This post is written by Adam Heenan, a Mikva Challenge teacher. Follow @Adam_Heenan on twitter.
When I ask my students who have never taken a civics course, if they want to vote, volunteer, or debate issues in their community, I often get a response similar to “Why should I vote/care? Nothing will change anyway.” However, across the board those numbers jump when young people have a chance to participate in action civics and service learning in the school setting. This is why Illinois Governor Bruce Rauner signing into law a requirement for all high school graduates to have equal access to high quality civics courses starting in school year 2016-17 is such a crucial act.
The new law defines high quality as a “one semester course” that teaches the “skills, knowledge, and attitudes” need to become “competent and responsible citizens” in the 21st century. The Illinois Civics Requirement inherently recognizes that Civics must be an active learning process calling for “simulations, service learning,” and opportunities for youth voice and empowerment.
The urgency for the law is apparent: only 49% of Illinoisans voted in the most recent gubernatorial election, and only 31% of the votes came from millenials (18-35 yr olds.) Even beyond voting, there is a general feeling of in-efficacy and non-agency in government and politics.
If we want to ask young people to engage in our democracy, we have to show them why their engagement matters . If we as a society believe school really is for everyone, than civics – like driver’s ed, health, or math- should be required, and particularly so in a time of heightened racial and economic discord. Engaging young people in an action civics approach in the classroom can provide a safe space for young people to explore issues that matter to them, and engage in democratic methods to impact society.
Unlike other states such as Arizona, which have recently reduced Civics to another high stakes test, the Illinois law purposefully omitted a testing component because of the recognition that meaningful civic education happens beyond pencil and paper. This provides classroom educators the opportunity to generate engaging, meaningful lessons that are responsive to the needs of each student and school community in Illinois.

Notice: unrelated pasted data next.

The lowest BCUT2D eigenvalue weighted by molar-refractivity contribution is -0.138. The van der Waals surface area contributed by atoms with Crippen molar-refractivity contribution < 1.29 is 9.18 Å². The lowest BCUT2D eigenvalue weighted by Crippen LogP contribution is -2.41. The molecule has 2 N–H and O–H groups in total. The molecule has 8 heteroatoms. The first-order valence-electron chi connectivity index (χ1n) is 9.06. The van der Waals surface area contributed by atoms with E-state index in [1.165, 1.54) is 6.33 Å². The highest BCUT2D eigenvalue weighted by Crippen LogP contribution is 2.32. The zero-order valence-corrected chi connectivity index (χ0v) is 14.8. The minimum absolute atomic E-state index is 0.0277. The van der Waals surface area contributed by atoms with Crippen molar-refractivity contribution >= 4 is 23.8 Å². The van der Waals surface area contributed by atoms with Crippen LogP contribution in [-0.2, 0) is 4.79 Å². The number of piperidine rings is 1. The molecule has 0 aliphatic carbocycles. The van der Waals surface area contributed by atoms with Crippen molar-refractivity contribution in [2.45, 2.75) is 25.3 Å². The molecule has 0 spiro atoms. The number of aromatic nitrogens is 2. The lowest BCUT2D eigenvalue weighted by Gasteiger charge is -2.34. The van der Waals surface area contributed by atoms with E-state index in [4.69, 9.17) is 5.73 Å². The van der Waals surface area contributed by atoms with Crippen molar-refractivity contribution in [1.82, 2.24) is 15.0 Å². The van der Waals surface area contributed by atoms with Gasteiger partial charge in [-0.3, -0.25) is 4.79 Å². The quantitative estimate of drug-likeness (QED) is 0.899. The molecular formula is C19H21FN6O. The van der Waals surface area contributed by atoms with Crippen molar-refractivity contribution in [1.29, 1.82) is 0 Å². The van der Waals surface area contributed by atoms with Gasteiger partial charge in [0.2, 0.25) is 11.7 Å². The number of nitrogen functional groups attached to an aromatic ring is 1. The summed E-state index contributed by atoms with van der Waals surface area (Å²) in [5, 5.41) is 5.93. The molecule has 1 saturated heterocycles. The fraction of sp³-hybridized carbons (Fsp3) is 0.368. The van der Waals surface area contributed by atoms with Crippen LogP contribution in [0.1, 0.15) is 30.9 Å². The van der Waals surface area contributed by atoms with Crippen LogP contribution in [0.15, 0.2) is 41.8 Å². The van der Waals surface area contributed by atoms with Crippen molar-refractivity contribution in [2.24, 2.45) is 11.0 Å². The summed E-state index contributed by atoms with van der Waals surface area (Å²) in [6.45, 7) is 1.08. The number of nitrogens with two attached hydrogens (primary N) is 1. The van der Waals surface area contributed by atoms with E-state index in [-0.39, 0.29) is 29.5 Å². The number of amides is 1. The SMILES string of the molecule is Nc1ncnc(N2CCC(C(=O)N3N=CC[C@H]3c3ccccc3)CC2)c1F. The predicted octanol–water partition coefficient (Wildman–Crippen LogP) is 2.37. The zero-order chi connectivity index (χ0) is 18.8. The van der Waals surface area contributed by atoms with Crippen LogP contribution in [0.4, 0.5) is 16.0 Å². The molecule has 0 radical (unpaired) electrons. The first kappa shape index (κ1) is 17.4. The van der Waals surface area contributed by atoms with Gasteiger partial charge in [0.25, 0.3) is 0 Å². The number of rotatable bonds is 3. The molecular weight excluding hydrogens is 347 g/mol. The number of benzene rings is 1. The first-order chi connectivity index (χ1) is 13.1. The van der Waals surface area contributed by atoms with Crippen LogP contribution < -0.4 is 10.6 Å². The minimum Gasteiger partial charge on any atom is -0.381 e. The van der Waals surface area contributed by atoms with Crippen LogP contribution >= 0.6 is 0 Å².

As we know well, mandates alone can be problematic for schools, educators, and of course students. Successful implementation will require tremendous support in the form of professional development. Chicago and some suburban schools have gotten a head start from the body of curriculum developed by teachers, professional development support network like the Illinois Civic Mission Coalition, and content specialists.
Already Chicago Public Schools is in its third year of employing the innovative and adaptive Global Citizenship Initiative. The GCI curriculum combines action civics and financial literacy content, and outlines different “tracks” teachers may choose depending on the goals of the class. Curricula like this combined with high-quality professional development is what will support teachers in making this new Civics requirement a success. We need to insure that all teachers across the state have access to high quality curricula and professional development.
This could not have been achieved without the demand from young people, and the engaging instruction of educators with the energetic support of civics-oriented non-profits collaborating across Chicagoland and Illinois like the Mikva Challenge, Constitutional Rights Foundation, and the youth-led Chicago Votes Education Fund. Brought together by support from McCormick and similar civic-mission foundations, and led by Shawn Healy of the McCormick Foundation, the Illinois Civics Requirement Law is really a collaborative effort of everyone from young people and teachers in the classroom to curriculum developers to foundations and government supporting the health of our democracy today and for generations to come.
John Dewey once declared that “in order for democracy to thrive, it must be reborn each generation, and education is its midwife.” I applaud the Governor and General Assembly’s foresight and expediency with which they acted, as well as the educators, and educator support network that worked hard to design strong language that honors what high quality civics should look like in our schools in the 21st century.